According to the UN Refugee Agency, 929,850 people in the United states are refugees and asylum seekers, fleeing persecution from their home country. What is Episcopal Charities doing for this marginalized group in the Diocese of New York? With the persecution of asylum seekers and immigrants by the current presidential administration, a great need has arisen for programs that can offer help to those fleeing their home country. One church that has taken up this mantel and created a program to specifically serve the undocumented community is Holy Cross / Santa Cruz, Kingston, and recently it has been getting some attention.
In 2017, not long after the new presidential administration was in place, there was a travel ban implemented impermanently on certain countries. This kickstarted a movement at Holy Cross / Santa Cruz which became known as the Ulster Immigrant Defense Network (UIDN). UIDN was formed in March of that year, to help the many immigrants in need throughout the Ulster community. The program includes translators, “Know Your Rights” training, connections to local schools that are willing to accommodate immigrant needs, transportation to and from Immigration and Customs Enforcement (ICE) meetings, as well as companionship and legal advice during both ICE meetings and any other court proceedings, and finally, sanctuary. Since then, UIDN has expanded well beyond Holy Cross / Santa Cruz, and now includes many other community organizations within Ulster. Last June, Episcopal Charities granted them a $20,000 Program Investment Grant.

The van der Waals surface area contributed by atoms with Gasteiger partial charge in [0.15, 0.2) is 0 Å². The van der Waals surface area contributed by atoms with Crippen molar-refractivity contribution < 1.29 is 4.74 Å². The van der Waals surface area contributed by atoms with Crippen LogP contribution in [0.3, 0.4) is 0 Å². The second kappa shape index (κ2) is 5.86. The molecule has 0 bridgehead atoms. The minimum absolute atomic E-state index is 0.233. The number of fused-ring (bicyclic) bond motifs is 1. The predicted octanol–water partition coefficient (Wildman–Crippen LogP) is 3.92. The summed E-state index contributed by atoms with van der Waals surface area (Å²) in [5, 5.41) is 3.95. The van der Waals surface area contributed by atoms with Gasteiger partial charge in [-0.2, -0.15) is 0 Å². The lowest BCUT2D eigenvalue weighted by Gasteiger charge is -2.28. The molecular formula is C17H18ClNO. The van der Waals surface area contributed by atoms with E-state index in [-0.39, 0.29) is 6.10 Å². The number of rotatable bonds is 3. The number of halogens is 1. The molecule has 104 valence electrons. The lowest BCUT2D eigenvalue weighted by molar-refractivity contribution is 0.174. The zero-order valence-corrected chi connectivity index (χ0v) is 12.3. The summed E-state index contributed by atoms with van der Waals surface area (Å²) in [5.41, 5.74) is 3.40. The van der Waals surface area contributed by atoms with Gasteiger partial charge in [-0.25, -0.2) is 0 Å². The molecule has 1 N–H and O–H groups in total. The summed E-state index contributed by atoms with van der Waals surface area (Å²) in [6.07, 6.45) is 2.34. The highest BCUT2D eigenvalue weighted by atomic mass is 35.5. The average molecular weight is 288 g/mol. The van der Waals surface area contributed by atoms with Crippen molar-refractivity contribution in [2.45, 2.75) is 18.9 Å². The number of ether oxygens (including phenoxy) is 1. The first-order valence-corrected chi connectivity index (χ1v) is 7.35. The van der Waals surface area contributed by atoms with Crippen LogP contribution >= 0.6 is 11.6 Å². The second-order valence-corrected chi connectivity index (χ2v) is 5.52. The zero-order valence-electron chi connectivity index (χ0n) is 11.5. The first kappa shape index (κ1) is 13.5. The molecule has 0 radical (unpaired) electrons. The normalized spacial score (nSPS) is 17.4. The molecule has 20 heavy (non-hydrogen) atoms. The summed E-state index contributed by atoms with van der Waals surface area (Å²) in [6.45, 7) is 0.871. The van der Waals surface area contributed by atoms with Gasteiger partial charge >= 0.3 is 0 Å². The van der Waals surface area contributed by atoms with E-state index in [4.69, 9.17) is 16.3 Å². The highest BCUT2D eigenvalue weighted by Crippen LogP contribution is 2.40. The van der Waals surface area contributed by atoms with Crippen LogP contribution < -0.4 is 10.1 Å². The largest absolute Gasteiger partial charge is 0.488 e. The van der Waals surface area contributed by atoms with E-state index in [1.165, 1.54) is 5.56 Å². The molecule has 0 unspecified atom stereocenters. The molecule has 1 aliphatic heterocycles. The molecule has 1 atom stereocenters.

All this positive work being done by UIDN has been getting attention in the press as well, especially after the abysmal practice of family separation at the border was instated this summer. A local television news station, Spectrum News, reported on the program, through the stories of some of its most at-risk clients. Eighteen different families seeking asylum from San Luis, Guatemala, where their community was damaged greatly by consistent gang violence, have recently come Kingston, and they are in great need of services. Several of the younger children only know K’iche’, their native language, and need assistance because they have enrolled in school. Many family members have been forced to wear security anklets so ICE knows where they are at all times, and also need chaperones to their meetings with ICE. UIDN is providing as much assistance as possible, with the help of grants from Episcopal Charities and other donors.
If you would like to watch a 2-minute video, and read the article from Spectrum News, click here
To learn more about UIDN and how you can help, click here.